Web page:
While the inflation rate remains far above the Fed’s 2% target, some cooling in key components of the economy — including consumer spending and services inflation — hint that there may be some price relief in the second half of the year. Officials have also pointed to a pullback in lending, stemming from the recent bank failures, as a factor that will weigh on economic activity.
Any signal that the Fed may pause — either in the Federal Open Market Committee’s statement or Powell’s press conference — will likely be couched by language suggesting officials aren’t necessarily done.
“The Fed still has to stay focused on inflation as No. 1,” said Citigroup Inc. economist Veronica Clark. “They have all these other tools to deal with financial stability issues, but inflation or price stability is still very much an issue.”
In March, officials tweaked the statement to say that “some additional policy firming may be appropriate,” softening previous language that “ongoing increases” would likely be needed. They may update it again to say that more rate increases will depend on how the data evolve, Feroli said.
What Bloomberg Economics Says...
“Signs of softening economic data and tightening credit will likely drive a consensus on the committee that rates are sufficiently restrictive – hinting at a bias to pause at the next meeting. But with inflation stubbornly elevated, Fed Chair Jerome Powell will stop short of assuring markets that a pause is a done deal — or that rate cuts are imminent.”
— Anna Wong, chief US economist
The press conference will “give Powell the opportunity to explain a little further what they’re thinking,” Feroli added. That could be challenging for Powell, who will want to avoid sending a message that the Fed sees its mission as accomplished.
While First Republic’s collapse may not deter policymakers from raising rates Wednesday, the Fed chief will face questions about potential spillovers to other banks.
“We think this is only the very early stages of the chronic phase and that for every First Republic or Silicon Valley Bank there will be hundreds of smaller and mid-sized US banks that will act more conservatively in the months ahead,” Evercore ISI’s Krishna Guha wrote in a note to clients this week.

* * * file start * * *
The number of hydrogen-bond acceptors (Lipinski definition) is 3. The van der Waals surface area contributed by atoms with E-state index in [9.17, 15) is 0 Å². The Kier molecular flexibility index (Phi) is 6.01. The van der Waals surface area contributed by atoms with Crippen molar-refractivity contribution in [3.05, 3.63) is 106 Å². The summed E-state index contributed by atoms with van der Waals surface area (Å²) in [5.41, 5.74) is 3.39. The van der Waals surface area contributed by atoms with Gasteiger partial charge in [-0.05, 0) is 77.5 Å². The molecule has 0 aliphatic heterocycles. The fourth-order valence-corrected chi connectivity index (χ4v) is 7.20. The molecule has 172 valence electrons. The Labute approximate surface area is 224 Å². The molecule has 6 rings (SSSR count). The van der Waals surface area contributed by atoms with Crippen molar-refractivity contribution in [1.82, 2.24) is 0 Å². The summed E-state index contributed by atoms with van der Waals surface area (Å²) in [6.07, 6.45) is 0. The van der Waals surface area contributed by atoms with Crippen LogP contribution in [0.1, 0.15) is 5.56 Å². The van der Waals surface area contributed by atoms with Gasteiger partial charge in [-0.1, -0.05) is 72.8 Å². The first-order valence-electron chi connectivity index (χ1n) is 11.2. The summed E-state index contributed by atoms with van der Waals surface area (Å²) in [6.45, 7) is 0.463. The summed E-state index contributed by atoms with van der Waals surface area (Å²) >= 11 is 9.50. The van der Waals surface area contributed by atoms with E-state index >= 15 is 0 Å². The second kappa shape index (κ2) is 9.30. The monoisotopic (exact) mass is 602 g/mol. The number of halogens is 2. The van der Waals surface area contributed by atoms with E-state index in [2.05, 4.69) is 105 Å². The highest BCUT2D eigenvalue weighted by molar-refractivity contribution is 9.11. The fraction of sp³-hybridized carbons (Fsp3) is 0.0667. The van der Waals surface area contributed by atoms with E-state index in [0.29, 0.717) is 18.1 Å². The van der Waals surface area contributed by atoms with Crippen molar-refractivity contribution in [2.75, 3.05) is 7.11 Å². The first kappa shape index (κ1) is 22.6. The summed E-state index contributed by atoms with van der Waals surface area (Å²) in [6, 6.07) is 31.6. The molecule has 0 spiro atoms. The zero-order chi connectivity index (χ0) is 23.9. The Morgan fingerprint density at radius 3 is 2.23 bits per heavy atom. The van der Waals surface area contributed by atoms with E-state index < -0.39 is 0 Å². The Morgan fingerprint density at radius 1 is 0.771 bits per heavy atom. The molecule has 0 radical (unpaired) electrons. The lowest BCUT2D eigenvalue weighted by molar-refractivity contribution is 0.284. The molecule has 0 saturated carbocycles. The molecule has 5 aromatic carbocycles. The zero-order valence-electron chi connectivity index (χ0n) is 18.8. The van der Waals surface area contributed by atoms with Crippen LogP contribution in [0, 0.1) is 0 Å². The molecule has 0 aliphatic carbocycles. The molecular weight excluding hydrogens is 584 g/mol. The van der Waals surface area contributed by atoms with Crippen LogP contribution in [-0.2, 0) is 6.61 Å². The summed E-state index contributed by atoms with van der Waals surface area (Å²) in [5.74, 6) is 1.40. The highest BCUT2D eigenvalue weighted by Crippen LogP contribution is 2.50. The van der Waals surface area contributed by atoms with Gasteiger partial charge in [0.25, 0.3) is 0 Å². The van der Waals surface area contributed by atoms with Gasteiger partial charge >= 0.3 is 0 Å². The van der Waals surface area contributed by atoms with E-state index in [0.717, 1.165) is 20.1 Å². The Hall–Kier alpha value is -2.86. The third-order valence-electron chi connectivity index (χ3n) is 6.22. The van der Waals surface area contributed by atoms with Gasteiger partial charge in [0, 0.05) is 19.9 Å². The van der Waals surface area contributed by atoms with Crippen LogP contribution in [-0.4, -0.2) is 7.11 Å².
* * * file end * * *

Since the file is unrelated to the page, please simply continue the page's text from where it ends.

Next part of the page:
This will also be the first public appearance of a Fed official since the Fed published a report Friday on its failure to adequately supervise SVB.
Further developments in the banking sector, and the extent to which they tighten lending, will add to the likely bumpy nature of monetary policy in the next few months.
While some officials have said the central bank may need to resume rate increases after they pause, a key question for Fed watchers is what it’ll take for policymakers to cut rates. With staff and officials eyeing a recession later this year, markets have priced in easing as early as September. Still, no Fed official forecast a rate cut this year when they submitted economic projections in March.
The more nuanced economic landscape may put an end to an era of unanimity among Fed officials. Chicago Fed President Austan Goolsbee, the newest FOMC member and a voter this year, argued that policymakers should exercise “patience and prudence” in the months ahead to fully assess how banking stress is working through the economy.
While other officials backed another a quarter-point hike this month, Goolsbee refrained from committing his support, paving the way for a potential dissent at this month’s meeting, or in the near future.
The looming US debt ceiling could also prove problematic for the Fed, as concerned markets contribute to tighter financial conditions. Powell is likely to echo previous messages calling for the borrowing limit to be raised.